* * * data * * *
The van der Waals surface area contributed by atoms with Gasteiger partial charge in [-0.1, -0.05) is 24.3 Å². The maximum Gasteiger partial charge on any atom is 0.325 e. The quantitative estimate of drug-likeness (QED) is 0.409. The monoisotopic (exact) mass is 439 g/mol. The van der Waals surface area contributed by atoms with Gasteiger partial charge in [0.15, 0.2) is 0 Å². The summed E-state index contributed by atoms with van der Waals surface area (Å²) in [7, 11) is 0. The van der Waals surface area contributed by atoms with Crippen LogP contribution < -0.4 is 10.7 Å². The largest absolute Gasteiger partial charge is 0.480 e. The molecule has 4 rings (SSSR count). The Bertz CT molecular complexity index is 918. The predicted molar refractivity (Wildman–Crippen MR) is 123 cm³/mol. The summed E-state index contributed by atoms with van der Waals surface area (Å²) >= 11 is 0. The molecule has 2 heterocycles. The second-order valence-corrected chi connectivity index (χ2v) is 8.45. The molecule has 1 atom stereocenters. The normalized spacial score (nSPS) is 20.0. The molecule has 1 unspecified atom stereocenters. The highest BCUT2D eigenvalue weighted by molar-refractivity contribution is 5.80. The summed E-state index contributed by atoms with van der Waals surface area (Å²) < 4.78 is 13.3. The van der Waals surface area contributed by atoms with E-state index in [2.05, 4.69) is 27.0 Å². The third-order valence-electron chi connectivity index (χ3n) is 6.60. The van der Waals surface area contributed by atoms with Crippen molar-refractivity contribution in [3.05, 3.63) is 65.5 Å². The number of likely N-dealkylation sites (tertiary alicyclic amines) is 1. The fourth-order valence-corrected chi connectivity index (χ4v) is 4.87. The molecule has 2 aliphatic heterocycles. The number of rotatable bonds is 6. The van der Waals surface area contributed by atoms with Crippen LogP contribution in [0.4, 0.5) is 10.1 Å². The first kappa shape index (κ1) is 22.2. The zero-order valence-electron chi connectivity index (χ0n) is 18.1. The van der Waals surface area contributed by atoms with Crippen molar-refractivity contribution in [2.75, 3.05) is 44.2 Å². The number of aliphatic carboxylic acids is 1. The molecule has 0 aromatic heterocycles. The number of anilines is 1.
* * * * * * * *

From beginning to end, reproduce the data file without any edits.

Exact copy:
The van der Waals surface area contributed by atoms with Gasteiger partial charge in [-0.1, -0.05) is 24.3 Å². The maximum Gasteiger partial charge on any atom is 0.325 e. The quantitative estimate of drug-likeness (QED) is 0.409. The monoisotopic (exact) mass is 439 g/mol. The van der Waals surface area contributed by atoms with Gasteiger partial charge in [0.15, 0.2) is 0 Å². The summed E-state index contributed by atoms with van der Waals surface area (Å²) in [7, 11) is 0. The van der Waals surface area contributed by atoms with Crippen LogP contribution < -0.4 is 10.7 Å². The largest absolute Gasteiger partial charge is 0.480 e. The molecule has 4 rings (SSSR count). The Bertz CT molecular complexity index is 918. The predicted molar refractivity (Wildman–Crippen MR) is 123 cm³/mol. The summed E-state index contributed by atoms with van der Waals surface area (Å²) >= 11 is 0. The molecule has 2 heterocycles. The second-order valence-corrected chi connectivity index (χ2v) is 8.45. The molecule has 1 atom stereocenters. The normalized spacial score (nSPS) is 20.0. The molecule has 1 unspecified atom stereocenters. The highest BCUT2D eigenvalue weighted by molar-refractivity contribution is 5.80. The summed E-state index contributed by atoms with van der Waals surface area (Å²) < 4.78 is 13.3. The van der Waals surface area contributed by atoms with E-state index in [2.05, 4.69) is 27.0 Å². The third-order valence-electron chi connectivity index (χ3n) is 6.60. The van der Waals surface area contributed by atoms with Crippen molar-refractivity contribution in [3.05, 3.63) is 65.5 Å². The number of likely N-dealkylation sites (tertiary alicyclic amines) is 1. The fourth-order valence-corrected chi connectivity index (χ4v) is 4.87. The molecule has 2 aliphatic heterocycles. The number of rotatable bonds is 6. The van der Waals surface area contributed by atoms with Crippen LogP contribution in [0.4, 0.5) is 10.1 Å². The first kappa shape index (κ1) is 22.2. The zero-order valence-electron chi connectivity index (χ0n) is 18.1. The van der Waals surface area contributed by atoms with Crippen molar-refractivity contribution in [2.75, 3.05) is 44.2 Å². The number of aliphatic carboxylic acids is 1. The molecule has 0 aromatic heterocycles. The number of anilines is 1.